One of the primary reasons to cultivate cempedak is its versatility as a food crop. The raw fruit can be utilized in various culinary applications, similar to jackfruit. The flesh can be cooked as a vegetable, offering a unique and flavorful addition to multiple dishes. The edible seeds can be boiled and consumed, adding nutritional value to meals. The ripe fruit, known for its captivating aroma and delicious taste, makes it a desirable option for both personal consumption and culinary ventures.
Beyond its utility as a food source, cempedak is a valuable cash crop. Farmers can generate income by selling the harvested fruits to local markets and grocery stores or even exporting them to regions where Cempedak is in demand. The economic viability of cempedak as a cash crop contributes to the financial sustainability of farming operations.
Scaling up the cultivation of cempedak to larger hectares opens up the possibility of establishing a commercial farm. This can be a lucrative venture, mainly if marketed strategically. Entrepreneurs could explore innovative business models, such as “eat all you can” cempedak farms where customers pay a fixed price to enjoy unlimited access to the delectable fruit. Moreover, the seeds obtained from the harvested fruits can be preserved for propagation, ensuring a continuous supply for future production.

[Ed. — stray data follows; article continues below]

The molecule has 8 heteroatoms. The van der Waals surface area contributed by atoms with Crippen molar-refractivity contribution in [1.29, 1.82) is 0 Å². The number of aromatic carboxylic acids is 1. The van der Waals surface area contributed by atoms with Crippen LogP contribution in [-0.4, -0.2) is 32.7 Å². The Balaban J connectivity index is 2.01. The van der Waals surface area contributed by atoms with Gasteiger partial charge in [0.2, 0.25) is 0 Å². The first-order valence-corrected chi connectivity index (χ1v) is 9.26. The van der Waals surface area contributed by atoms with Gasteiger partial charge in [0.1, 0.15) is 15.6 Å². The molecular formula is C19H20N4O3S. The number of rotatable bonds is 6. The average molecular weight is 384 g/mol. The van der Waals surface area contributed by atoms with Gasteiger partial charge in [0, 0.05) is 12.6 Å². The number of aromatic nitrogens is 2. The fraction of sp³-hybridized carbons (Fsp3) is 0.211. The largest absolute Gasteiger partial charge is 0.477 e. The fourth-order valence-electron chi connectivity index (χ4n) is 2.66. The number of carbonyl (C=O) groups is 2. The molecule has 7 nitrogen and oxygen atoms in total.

Cempedak can be considered an industrial crop, with the potential for value-added product development. The fruit’s unique flavor and texture make it suitable for processing into various products such as jams, preserves, snacks, and beverages. Establishing processing facilities for cempedak-derived products not only adds value to the crop but also diversifies income streams for farmers, contributing to the overall economic resilience of the agricultural enterprise.
Cultivating cempedak also aligns with the concept of a forest crop. The trees contribute to ecological balance and biodiversity, and their cultivation can be integrated into agroforestry systems. Agroforestry practices involving cempedak can provide environmental benefits, including soil conservation, carbon sequestration, and the creation of habitat for diverse flora and fauna. This approach promotes sustainable farming practices that harmonize with natural ecosystems.
Cempedak propagation techniques
According to Mr. Flores, the propagation of cempedak is a straightforward process. When dealing with a seedling, it is advisable to plant it at a depth of 50cm and with a diameter of approximately 50cm. Enhance the soil with organic matter, such as vermicast, to provide natural fertilization.